Trucks were formerly vehicles of pure function and performance, lacking in interior comfort and tech features—but those days have passed. Modern trucks are as comfortable and luxurious as pretty much any other vehicle. Plush and intelligent interiors now complement their rugged exteriors—so, in our comparison, choosing a clear winner for interior features is rather difficult given that eclectic color options, alternative seating fabric, the extent of convenience features, and overall interior design are commonplace, diverse, and subjective. However, we can say that both of these pickups provide a similar level of interior comfort and tech features, making them tied for this category.

    Whether considering the Silverado or the F-150, you'll find that both have cloth and leather seating options. Each truck provides a variety of color and fabric options, allowing a buyer to find a good fit for their needs in line with their personal taste. Both trucks come with between three to six seats, depending on the cab configuration you opt for. Heated and ventilated seats are available on both trucks, too.

    The tech features here are also impressive. Each truck includes an infotainment touchscreen, with easy connectivity for your smartphone and subsequent access to either your phone's apps or the apps of the inboard multimedia system. Both trucks also have an available driver information center that provides a digital screen in the dashboard to keep track of your truck's active operating information. The Silverado and F-150 also come with a powerful standard audio system and an upgradeable premium audio and media system.

    Safety measures on both trucks are very similar. All the modern driver assistance technology is available in one form or another on each truck. From automatic braking to cruise control with consistent following distance, driving these large trucks has gotten a lot safer than it used to be—and while driving safely is always the responsibility of the driver, having the aid of extra safety features is great for peace of mind.

  • Affordability

    Buying a truck that is well-equipped will cost tens of thousands of dollars, so it is no wonder that people want to make sure their dollar goes far. Finding out which truck is more affordable requires looking deeper than the starting MSRP. You want to look at what features are available at what price point, as well as the expected cost of repairs and gas expenditure. Fuel efficiency, for example, is pretty much the same on both trucks; the base Silverado gets an EPA-estimated 19 MPG in the city and 22 MPG on the highway, in rear-wheel drive, compared to the base F-150 at 19 MPG in the city and 24 MPG on the highway. Their two most robust engines see another minor difference, in the opposite direction, with the Silverado's Turbo-Diesel netting 24 MPG in the city and 29 MPG on the highway compared to the F-150's PowerBoost Hybrid getting 25 MPG in the city and 25 MPG on the highway.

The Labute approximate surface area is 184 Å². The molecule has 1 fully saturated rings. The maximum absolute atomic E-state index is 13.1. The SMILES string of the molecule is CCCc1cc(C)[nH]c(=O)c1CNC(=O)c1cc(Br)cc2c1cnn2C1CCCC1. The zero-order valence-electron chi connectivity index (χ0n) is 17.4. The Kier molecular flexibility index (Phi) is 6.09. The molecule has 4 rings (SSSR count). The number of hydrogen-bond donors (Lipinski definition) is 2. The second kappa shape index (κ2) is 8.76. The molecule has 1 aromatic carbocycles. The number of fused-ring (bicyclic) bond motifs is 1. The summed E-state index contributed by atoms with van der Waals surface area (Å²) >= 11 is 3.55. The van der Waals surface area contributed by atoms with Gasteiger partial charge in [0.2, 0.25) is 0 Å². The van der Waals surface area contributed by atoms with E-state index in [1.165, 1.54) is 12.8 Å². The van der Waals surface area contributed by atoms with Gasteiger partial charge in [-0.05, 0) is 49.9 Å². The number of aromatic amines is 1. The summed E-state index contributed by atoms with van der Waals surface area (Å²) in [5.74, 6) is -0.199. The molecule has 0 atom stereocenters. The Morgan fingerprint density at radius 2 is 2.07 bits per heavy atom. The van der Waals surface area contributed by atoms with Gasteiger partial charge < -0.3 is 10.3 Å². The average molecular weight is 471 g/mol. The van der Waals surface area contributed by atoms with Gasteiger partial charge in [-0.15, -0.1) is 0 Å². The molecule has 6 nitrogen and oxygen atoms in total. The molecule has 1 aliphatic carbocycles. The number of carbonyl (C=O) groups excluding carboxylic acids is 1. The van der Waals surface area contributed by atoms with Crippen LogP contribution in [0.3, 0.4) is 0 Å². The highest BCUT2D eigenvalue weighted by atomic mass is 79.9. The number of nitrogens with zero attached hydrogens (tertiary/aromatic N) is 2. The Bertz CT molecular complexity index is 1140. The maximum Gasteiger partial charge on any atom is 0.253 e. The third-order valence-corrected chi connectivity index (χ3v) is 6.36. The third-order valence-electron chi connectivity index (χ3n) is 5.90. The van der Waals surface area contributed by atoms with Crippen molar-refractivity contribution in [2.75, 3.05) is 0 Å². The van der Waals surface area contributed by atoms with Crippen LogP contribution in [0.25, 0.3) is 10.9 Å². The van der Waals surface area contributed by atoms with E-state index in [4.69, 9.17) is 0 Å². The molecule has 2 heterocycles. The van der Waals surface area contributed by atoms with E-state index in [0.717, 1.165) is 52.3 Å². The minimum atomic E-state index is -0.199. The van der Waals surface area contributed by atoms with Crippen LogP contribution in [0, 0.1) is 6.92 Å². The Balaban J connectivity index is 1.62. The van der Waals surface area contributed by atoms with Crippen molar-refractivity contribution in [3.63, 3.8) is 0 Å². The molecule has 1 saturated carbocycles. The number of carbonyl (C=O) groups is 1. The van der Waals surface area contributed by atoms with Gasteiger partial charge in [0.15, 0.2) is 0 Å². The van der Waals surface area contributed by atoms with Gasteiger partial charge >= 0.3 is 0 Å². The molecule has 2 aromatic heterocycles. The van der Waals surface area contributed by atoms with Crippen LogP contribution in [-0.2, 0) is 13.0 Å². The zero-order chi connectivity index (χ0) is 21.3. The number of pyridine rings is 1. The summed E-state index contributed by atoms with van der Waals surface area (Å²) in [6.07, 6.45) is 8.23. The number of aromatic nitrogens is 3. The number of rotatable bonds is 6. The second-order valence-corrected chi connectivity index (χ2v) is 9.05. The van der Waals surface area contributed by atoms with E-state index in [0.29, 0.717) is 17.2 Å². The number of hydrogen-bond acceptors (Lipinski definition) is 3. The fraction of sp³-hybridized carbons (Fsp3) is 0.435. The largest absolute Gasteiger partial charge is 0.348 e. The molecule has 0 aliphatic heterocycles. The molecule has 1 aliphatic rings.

Looking at the starting MSRP for both trucks, you'll find that the Ford has a starting MSRP of $33,695, which is about $2,600 cheaper than the Silverado, which has a starting MSRP of $36,300[a]. Were we to stop there, you could argue that the F-150 is more affordable; however, a quick investigation into the standard engines for both baseline trims reveals the Ford to have a weaker engine. The Silverado's 2.7L Turbo engine produces significantly more power than the 3.3L V6 of the F-150; this means that the Silverado, though outwardly slightly more expensive, is actually a far better value than the F-150.

    Two other considerations are the top trim prices. The highest trim package for the Silverado starts at $70,100 and provides a powerful engine and tons of luxury features. The F-150 has two trim options that are more expensive than that, at $76,775 and $84,910; both are nice vehicles, but their marginal advantage in power and functionality—over the highest-trim Silverado—is not significant enough to warrant such a drastic rise in price. Furthermore, the average yearly repair costs are less for the Silverado, at $712, as opposed to $788 for the F-150—not an outright disparity but one that would surely add up over time, should you intend to keep your workhorse for its expected lifetime. Ultimately, the Silverado will help your dollar go farther than would the F-150.